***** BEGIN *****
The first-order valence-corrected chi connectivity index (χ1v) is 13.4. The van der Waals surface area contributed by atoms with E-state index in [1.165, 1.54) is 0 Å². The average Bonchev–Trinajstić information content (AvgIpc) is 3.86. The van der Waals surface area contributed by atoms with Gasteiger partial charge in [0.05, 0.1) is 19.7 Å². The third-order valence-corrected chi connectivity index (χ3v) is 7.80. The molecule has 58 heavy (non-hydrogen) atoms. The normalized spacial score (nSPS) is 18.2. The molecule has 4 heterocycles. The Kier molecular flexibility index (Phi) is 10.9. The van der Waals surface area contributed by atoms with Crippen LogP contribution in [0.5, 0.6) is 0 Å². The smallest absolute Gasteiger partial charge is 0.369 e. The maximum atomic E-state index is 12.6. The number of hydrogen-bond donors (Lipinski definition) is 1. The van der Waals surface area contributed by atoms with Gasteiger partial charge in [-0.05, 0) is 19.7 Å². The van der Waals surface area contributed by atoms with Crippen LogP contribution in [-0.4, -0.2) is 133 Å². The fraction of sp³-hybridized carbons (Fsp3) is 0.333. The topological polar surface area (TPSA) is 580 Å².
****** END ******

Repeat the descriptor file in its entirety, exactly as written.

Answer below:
The first-order valence-corrected chi connectivity index (χ1v) is 13.4. The van der Waals surface area contributed by atoms with E-state index in [1.165, 1.54) is 0 Å². The average Bonchev–Trinajstić information content (AvgIpc) is 3.86. The van der Waals surface area contributed by atoms with Gasteiger partial charge in [0.05, 0.1) is 19.7 Å². The third-order valence-corrected chi connectivity index (χ3v) is 7.80. The molecule has 58 heavy (non-hydrogen) atoms. The normalized spacial score (nSPS) is 18.2. The molecule has 4 heterocycles. The Kier molecular flexibility index (Phi) is 10.9. The van der Waals surface area contributed by atoms with Crippen LogP contribution in [0.5, 0.6) is 0 Å². The smallest absolute Gasteiger partial charge is 0.369 e. The maximum atomic E-state index is 12.6. The number of hydrogen-bond donors (Lipinski definition) is 1. The van der Waals surface area contributed by atoms with Gasteiger partial charge in [-0.05, 0) is 19.7 Å². The van der Waals surface area contributed by atoms with Crippen LogP contribution in [-0.4, -0.2) is 133 Å². The fraction of sp³-hybridized carbons (Fsp3) is 0.333. The topological polar surface area (TPSA) is 580 Å².